"easyJet delivered  a strong first half performance, demonstrating the Company's structural advantage in the European short-haul market against both legacy and low cost competition, and a continuing resilience against a challenging European macro-economic environment.

Our performance reflects measurable progress against easyJet's four key strategic objectives that have been amply demonstrated by a significant reduction in the loss for the first half and significant improvement in ROCE over the same period.

Whilst there is always the potential for unexpected events to impact short term financial performance, the outlook for the second half of the financial year combined with the strong reduction in first half losses means that easyJet expects to deliver improved returns and profitability for the year ending 30 September 2013."

 

 

For further details please contact easyJet plc: 

 

Institutional investors and sell side analysts:

Rachel Kentleton                                Investor Relations                                           +44 (0)7961 754 468

Tom Oliver                                           Investor Relations                                           +44 (0)7950 996 262

Will MacLaren                                     Investor Relations                                           +44 (0)7961 763 879

 

Media:

Paul Moore                                          Corporate Communications                         +44 (0)7860 794 444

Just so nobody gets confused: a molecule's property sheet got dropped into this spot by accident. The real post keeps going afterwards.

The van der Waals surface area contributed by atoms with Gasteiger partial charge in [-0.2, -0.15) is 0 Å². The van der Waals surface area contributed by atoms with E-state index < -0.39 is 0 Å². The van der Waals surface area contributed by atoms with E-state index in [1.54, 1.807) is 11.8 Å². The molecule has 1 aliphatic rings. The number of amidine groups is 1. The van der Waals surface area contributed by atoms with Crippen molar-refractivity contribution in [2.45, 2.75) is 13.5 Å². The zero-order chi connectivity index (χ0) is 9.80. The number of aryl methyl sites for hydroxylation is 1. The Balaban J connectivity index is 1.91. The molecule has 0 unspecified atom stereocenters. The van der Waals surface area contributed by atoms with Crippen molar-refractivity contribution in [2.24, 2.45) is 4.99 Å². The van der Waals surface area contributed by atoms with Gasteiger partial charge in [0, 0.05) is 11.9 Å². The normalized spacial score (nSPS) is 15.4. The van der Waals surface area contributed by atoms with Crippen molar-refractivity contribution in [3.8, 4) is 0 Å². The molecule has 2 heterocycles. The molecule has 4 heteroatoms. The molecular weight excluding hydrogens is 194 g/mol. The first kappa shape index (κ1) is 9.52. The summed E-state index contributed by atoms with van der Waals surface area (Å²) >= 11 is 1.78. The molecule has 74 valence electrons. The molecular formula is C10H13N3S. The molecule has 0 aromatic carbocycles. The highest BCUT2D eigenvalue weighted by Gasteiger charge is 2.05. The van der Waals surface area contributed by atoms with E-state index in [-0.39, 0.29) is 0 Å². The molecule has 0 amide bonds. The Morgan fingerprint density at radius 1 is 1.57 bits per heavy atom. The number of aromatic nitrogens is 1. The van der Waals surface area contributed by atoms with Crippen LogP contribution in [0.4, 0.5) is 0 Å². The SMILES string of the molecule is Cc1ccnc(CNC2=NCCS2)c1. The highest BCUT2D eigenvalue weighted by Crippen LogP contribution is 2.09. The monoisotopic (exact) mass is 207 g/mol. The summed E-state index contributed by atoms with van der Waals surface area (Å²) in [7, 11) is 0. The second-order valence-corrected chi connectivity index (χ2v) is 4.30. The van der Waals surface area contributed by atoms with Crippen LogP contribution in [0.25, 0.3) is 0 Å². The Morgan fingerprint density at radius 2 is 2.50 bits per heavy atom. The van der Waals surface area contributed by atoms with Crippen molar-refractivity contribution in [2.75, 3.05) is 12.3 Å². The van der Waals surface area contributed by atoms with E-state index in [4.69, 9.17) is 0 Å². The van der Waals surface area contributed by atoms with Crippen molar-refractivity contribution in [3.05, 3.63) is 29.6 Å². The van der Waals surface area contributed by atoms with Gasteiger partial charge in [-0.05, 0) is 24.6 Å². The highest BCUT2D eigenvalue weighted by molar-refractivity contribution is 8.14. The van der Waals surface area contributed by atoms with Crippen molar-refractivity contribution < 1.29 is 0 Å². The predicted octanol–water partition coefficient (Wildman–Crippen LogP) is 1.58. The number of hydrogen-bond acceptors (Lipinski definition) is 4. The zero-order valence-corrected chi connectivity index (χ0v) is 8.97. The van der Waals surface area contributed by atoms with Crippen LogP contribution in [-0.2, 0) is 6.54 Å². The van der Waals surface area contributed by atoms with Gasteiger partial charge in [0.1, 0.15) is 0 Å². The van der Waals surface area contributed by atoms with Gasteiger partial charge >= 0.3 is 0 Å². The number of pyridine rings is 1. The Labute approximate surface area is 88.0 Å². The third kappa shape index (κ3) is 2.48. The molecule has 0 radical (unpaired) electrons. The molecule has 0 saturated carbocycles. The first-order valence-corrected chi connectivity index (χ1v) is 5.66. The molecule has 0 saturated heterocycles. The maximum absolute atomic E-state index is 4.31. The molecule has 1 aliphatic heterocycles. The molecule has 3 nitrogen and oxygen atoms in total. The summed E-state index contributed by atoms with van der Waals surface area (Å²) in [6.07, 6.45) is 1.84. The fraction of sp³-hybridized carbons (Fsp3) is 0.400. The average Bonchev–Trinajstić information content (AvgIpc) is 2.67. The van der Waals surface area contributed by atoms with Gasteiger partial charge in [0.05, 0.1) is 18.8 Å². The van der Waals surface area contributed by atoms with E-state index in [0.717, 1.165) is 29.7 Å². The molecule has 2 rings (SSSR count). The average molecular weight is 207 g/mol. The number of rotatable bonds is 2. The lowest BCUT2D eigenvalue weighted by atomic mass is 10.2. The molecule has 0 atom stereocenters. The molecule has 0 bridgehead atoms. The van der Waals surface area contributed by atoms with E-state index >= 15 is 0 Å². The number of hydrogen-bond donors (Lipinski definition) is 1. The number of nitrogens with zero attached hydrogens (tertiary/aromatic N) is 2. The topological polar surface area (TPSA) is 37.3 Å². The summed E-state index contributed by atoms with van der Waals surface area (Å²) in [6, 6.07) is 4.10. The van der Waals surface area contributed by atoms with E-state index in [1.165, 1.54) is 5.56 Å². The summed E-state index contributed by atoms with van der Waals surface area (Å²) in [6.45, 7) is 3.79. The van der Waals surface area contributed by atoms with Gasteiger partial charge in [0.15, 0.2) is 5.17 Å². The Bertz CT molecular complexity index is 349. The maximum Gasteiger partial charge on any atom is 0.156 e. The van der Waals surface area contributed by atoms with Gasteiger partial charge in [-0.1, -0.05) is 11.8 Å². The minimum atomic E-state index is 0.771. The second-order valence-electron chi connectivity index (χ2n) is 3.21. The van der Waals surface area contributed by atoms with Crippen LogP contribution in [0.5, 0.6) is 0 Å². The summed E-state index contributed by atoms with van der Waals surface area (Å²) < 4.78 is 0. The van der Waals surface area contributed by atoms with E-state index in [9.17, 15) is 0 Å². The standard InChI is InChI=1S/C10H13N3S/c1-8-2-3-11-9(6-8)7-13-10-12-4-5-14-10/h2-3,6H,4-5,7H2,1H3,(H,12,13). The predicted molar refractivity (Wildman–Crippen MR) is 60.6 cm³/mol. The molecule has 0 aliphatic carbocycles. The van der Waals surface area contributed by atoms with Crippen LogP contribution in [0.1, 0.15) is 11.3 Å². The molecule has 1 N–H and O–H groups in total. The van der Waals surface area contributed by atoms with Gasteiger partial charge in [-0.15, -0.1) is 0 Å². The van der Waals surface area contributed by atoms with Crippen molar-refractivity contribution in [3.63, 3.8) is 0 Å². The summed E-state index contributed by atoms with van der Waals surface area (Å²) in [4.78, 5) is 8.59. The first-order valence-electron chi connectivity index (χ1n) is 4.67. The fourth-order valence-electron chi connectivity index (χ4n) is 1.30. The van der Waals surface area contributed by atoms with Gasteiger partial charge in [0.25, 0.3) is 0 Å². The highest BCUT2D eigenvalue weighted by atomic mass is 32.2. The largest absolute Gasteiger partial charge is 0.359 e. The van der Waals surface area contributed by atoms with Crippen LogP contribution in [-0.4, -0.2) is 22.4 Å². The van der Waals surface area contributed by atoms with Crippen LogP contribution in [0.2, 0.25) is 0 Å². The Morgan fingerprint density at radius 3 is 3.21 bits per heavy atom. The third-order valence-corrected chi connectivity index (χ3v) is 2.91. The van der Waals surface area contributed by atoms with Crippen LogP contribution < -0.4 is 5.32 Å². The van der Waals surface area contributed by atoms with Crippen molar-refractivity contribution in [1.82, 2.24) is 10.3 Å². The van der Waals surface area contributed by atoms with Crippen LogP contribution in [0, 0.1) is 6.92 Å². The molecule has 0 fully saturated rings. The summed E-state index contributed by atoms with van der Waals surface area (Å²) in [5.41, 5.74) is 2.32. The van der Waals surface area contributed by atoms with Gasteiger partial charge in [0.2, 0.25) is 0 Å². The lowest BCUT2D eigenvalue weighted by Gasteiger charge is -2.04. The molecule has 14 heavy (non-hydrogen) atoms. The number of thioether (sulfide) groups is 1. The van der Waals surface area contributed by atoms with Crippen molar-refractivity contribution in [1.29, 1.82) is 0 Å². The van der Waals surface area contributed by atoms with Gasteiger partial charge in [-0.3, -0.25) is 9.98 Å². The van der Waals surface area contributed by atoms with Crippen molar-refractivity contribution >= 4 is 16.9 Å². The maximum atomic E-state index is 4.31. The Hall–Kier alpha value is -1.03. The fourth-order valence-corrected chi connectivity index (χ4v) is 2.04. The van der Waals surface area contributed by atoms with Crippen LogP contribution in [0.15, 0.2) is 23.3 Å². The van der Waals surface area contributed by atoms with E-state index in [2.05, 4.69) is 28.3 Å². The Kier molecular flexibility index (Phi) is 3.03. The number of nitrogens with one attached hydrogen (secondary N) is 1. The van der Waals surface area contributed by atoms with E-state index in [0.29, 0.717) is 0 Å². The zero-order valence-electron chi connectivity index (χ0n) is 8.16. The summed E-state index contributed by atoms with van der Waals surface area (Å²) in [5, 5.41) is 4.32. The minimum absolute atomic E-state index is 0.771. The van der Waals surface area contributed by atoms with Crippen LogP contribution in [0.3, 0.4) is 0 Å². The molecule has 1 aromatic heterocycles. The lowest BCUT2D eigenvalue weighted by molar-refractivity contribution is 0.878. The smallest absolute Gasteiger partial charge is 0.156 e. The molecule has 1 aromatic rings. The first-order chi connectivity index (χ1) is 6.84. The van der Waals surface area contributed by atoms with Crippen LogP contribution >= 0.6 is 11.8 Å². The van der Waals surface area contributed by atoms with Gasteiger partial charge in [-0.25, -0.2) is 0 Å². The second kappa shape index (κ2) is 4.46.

Edward Simpkins                               Finsbury                                                            +44 (0)207 251 3801

                                                                                                                                           +44 (0)7947 740 551

 

There will be an analyst presentation at 9:30 am BST on 15 May 2013 at Nomura, One Angel Lane, London, EC4R 3AB

 

A live webcast of the presentation will be available at www.easyJet.com

 

Live conference call (Listen only):

·      UK Access Number:           + 44 (0) 20 3426 2887

·      UK Toll Free Number:         0808 237 0031

·      US Access Number:           + 1 718 873 9077

·      US Toll Free Number:        +1 866 928 7517

 

Replay facility (available for 7 days):

·      UK Toll Access Number:   +44 (0)20 3426 2807

·      UK Toll Free Number:        0808 237 0026 

·      US Toll Free Number:        +1 866 535 8030

·      Conference Reference:       638845#



 

B.  INTRODUCTION

 

easyJet is structurally well positioned due to its cost advantage, leading market positions at convenient airports and a superior customer proposition of low fares with friendly and efficient service.  This is supported by a strong balance sheet.  easyJet's strategy is focused on delivering sustainable growth and returns in the European short-haul aviation market.

 

European short-haul airlines typically generate the majority of their returns in the busy summer period and look to minimise their losses over winter. During the first six months of the financial year, easyJet reduced its winter losses by 45.5% to £61 million, driven by its focus on network returns through early and decisive action taken on scheduling.  This was coupled with a 2.8% decline in competitor capacity on its routes (2).

 

Year on year cost increases were driven by the anticipated rises in charges at regulated airports as well as increases in disruption and de-icing costs due to the prolonged adverse winter weather.  This was partly offset by savings delivered through the 'easyJet lean' programme.

 

In the six months to 31 March 2013, easyJet returned £85 million or 21.5 pence per share to shareholders through the increased payment of ordinary dividend, at three times earnings cover.